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Types of Aid: Dollars for College

Types of Aid: Dollars for College

Kay Peterson, Ph.D., FastWeb

Federal government loan programs include:

• Student Loans:

1. Stafford Loan: administered either by the Federal Direct Student Loan Program (FDSLP) (in which funds are provided directly by the federal government) or by the Federal Family Education Loan Program (FFELP) (in which funds are provided by private lenders, such as banks, credit unions and savings & loan associations).

2. Perkins Loan: for undergraduate and graduate students with exceptional financial need. This is a campus-based loan program, with the school acting as the lender using a limited pool of funds provided by the federal government.

3. Parent Loans: the federal Parent Loan for Undergraduate Students (PLUS) lets parents borrow money to cover any costs not already covered by the student’s financial aid package.

To learn more about federal loans, read the federal government’s Student Guide for federal aid at

• Private Loans:

Private loans supplement aid provided by the federal government. Since they are offered by private lenders, there are no federal forms to complete.

Alternate Financial Aid Programs

• National Service: Volunteering not only helps the disadvantaged, it can provide money for your college education. The Corporation for National Service offers a number of opportunities for funding in exchange for community service.

• Tuition Payment Plans: Many schools offer short-term installment plans that split your tuition into equal monthly payments. Many such plans are essentially interest free, but some have fees or finance charges. Learn more about these plans on

• Employer Support: Many companies recognize the value of investing in an employee’s educational development. Ask your employer about tuition reimbursement programs.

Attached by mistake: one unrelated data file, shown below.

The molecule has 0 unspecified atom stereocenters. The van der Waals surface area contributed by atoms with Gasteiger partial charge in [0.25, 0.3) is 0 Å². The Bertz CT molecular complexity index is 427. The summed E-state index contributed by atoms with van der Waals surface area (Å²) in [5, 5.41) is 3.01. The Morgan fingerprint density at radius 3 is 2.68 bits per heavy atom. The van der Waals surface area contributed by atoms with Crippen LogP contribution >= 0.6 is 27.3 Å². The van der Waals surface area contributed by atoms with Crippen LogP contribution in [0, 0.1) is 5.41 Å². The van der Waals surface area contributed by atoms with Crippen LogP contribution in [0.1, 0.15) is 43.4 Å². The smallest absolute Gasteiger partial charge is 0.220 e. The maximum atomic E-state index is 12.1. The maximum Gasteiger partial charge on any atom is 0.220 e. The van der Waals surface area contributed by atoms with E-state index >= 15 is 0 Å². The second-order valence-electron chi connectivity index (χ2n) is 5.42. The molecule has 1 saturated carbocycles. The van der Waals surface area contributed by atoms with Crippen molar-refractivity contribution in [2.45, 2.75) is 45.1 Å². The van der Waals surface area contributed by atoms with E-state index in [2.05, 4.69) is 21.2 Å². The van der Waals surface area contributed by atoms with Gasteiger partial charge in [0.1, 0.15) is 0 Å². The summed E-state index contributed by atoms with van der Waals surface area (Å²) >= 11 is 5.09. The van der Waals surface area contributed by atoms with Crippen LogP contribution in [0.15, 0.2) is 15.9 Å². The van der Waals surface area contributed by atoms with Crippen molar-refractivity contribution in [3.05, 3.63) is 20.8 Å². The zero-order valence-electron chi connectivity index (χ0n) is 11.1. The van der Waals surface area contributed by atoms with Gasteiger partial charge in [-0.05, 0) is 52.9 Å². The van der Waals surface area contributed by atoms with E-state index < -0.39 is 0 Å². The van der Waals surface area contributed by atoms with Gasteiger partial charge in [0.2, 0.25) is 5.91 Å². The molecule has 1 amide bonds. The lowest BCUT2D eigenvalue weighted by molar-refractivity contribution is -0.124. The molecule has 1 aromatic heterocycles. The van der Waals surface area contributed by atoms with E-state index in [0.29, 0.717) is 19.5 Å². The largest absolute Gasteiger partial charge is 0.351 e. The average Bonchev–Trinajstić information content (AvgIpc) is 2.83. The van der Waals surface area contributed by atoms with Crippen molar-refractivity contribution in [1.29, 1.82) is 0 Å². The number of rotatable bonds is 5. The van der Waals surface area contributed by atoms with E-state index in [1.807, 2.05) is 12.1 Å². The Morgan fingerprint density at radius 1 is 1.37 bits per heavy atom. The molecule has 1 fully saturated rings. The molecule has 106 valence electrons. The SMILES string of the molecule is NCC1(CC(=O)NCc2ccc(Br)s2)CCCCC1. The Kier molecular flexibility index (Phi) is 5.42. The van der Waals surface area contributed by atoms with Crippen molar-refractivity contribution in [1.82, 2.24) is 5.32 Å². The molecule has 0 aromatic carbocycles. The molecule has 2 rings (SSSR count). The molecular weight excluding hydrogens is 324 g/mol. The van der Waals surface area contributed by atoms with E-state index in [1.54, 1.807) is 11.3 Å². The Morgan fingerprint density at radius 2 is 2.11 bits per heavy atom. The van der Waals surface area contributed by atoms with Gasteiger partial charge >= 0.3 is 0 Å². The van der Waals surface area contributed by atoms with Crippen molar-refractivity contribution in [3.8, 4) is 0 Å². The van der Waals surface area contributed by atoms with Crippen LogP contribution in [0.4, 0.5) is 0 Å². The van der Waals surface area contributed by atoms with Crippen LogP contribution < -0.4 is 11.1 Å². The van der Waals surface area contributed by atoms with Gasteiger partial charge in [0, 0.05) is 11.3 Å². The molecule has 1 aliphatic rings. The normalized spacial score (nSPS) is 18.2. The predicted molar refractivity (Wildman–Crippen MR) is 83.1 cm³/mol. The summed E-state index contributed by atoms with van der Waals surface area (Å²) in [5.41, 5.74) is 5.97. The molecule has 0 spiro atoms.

• Benefits for Military Service: The military offers a number of tuition assistance programs, including ROTC, Army/Navy/Marine Corps College Funds and U.S. Service Academies.

• Tax Credit: The HOPE Scholarship Credit and The Lifetime Learning Credit establish a tax credit for higher education.

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    about 6 years ago


    i hope i find a loop whole somewhere im need all the help i can get

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    over 6 years ago


    well cedrica, i did a private nurses aid course tht wasnt recongised in my country, and that is why i am looking for financial help overseas. my family cannot afford my tutition as i am 27, and this has been my dream for a longtime.

    i need advice as to where to apply i have family i could stay at but to get thepaper work going for my migration isthe problem.

    I am from trinidad and as so many other immigrants are making it hard for some of us that really want to work and study. sigh

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    over 6 years ago


    renee I am a 35 yr old cna and my dream is to become a nurse as well, 1989 was a long time ago seem to me your student loan should have been paid off by now, with income tax they seem to take their money. First off try to resolve the defaulted loan don't let it linger over your head and stop you from pursuing your dream because if we don't dream we have nothing. Some nursing homes have programs that will help you pursue your nursing career as long as you work for them as well as some hospitals. I'm on the web now looking for grants you have to encourage yourself and don't give up. Angie

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    over 6 years ago


    I am 53 and been doing cna, forever, my dream is to be a nurse, student loan made their mistake and defaulyed me in 1989 I still cannot pursue a lifelong dream, any adveice, I amnow unemployed & broke! any help out there? renee

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